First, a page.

Cats can't cry tears like humans do, so it might alarm you to see your cat's eyes effectively leaking liquid. If your cat has eye leakage that seems to go away on its own only to come back
In times of stress, or when your cat has another illness, the
Since herpes is a virus, antibiotics won't help to get rid of it. However, your veterinarian can help to reduce the inflammation the virus causes when it flares up, which will help your kitty to feel better. This treatment may include anti-inflammatory topical gel that's applied to your cat's eyes, or medication to help thin and clear the mucus from your cat's nose, if they're congested.
Since cats who get herpes are stuck with it for life, it's important to vaccinate your cats against this virus. If your cat is already showing symptoms, it's too late to vaccinate them against herpes. However, any other cats in your household should be given the vaccination to prevent them from catching it from your infected cat.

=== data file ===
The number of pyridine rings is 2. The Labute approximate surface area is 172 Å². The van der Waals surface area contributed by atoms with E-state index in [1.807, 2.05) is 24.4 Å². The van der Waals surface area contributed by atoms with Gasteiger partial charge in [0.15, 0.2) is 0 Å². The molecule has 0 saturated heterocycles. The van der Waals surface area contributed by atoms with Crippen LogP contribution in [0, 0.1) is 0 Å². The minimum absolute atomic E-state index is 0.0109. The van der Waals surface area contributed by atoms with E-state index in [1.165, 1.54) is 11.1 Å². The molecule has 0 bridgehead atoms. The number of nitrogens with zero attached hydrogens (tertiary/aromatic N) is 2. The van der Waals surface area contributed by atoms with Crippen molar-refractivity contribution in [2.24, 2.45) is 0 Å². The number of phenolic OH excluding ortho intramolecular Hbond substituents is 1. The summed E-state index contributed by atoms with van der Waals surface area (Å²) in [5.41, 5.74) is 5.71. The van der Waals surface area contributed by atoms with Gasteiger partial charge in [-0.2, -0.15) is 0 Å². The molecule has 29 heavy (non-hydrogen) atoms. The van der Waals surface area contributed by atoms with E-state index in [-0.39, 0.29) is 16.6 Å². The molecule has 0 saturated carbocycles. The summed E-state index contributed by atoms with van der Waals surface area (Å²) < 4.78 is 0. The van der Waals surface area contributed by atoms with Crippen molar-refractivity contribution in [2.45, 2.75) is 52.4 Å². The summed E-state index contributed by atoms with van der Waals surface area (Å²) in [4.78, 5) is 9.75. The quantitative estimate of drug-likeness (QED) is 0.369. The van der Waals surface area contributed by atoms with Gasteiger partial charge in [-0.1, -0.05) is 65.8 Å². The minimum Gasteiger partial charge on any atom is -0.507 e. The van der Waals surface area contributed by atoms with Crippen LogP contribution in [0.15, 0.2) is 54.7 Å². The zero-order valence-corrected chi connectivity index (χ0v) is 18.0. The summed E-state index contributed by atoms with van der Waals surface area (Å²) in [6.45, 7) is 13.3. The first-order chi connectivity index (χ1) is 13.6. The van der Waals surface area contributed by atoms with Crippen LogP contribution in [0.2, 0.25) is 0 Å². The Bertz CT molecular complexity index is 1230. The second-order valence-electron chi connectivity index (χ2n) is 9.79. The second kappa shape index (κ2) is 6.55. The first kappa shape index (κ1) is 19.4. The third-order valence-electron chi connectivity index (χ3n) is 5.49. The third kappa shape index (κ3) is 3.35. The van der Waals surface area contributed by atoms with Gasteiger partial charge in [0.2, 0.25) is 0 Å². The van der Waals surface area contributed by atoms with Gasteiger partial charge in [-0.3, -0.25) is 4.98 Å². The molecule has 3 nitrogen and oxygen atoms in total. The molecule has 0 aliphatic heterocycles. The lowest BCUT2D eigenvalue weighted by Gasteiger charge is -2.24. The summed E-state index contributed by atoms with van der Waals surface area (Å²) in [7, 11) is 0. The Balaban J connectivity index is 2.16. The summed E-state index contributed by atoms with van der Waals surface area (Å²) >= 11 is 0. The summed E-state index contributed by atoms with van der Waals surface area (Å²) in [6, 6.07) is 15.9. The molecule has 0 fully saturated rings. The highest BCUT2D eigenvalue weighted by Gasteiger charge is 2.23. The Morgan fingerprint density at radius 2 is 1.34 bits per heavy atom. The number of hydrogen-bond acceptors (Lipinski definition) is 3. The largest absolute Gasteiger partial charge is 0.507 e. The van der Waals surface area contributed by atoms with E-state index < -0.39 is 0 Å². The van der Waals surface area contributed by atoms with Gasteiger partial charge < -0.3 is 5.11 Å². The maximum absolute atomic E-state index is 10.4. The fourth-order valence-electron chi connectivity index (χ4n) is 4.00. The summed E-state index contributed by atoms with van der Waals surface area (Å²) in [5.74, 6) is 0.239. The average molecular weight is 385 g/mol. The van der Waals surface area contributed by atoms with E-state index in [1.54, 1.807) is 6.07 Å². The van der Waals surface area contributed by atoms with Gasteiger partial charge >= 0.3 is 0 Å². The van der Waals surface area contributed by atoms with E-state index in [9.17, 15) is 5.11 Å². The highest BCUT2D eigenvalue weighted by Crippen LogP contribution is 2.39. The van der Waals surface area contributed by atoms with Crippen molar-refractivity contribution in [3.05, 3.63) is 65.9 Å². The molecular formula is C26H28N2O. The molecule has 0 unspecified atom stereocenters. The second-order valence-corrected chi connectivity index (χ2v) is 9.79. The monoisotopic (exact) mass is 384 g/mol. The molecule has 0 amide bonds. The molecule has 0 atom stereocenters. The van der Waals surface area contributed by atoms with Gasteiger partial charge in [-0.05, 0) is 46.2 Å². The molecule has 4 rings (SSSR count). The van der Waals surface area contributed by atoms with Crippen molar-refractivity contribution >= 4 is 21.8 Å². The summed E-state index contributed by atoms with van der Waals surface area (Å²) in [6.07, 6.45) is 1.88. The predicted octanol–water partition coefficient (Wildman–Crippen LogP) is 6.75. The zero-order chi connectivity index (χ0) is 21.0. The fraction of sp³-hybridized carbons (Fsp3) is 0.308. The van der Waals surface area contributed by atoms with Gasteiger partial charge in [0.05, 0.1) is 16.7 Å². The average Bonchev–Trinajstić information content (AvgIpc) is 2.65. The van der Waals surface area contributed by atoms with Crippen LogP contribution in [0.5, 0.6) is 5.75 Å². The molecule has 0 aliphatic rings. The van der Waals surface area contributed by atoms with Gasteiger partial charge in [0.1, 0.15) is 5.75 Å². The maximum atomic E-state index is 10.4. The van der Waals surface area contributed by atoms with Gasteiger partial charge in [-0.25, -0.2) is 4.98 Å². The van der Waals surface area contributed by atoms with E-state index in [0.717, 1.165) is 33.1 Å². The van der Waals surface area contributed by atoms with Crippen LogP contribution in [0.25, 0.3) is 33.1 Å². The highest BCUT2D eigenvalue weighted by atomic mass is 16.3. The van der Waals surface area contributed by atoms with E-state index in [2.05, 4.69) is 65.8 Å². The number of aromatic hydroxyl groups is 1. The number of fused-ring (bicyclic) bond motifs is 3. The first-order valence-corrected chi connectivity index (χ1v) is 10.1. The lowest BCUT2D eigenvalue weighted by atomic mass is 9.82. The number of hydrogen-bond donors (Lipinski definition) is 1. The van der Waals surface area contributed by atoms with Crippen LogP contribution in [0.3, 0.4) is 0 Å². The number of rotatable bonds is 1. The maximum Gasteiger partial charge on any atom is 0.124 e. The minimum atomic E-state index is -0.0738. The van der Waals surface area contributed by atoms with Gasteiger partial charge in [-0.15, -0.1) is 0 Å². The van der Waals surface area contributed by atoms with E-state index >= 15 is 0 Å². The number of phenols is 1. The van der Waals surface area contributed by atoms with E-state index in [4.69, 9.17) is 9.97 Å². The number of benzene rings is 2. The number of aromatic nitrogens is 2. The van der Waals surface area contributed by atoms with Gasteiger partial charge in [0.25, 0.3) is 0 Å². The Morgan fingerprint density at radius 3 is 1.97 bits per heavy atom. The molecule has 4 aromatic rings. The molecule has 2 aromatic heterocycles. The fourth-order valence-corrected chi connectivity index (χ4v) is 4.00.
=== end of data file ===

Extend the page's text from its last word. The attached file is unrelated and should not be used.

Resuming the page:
Preventing Further Flare Ups
There's no surefire way to protect your cat against ever having another herpes flare-up, but there are some ways you can reduce the likelihood of it flaring.
Keep your kitty as comfortable and calm as you can; avoid introducing any kind of tension into their lives, like a new pet or loud noises. Take extra time to groom and pet your cat, and play with them regularly so that they can let off a little steam and not get frustrated with boredom. Also, make sure that they're up to date on all their other vaccinations so that they're protected from illnesses that could potentially trigger the herpes, causing even more symptoms.
Herpes isn't fun for anyone, including your cat. Talk to a veterinarian if you think your cat is having herpes symptoms, and if they're not, make sure that they're vaccinated against it.Share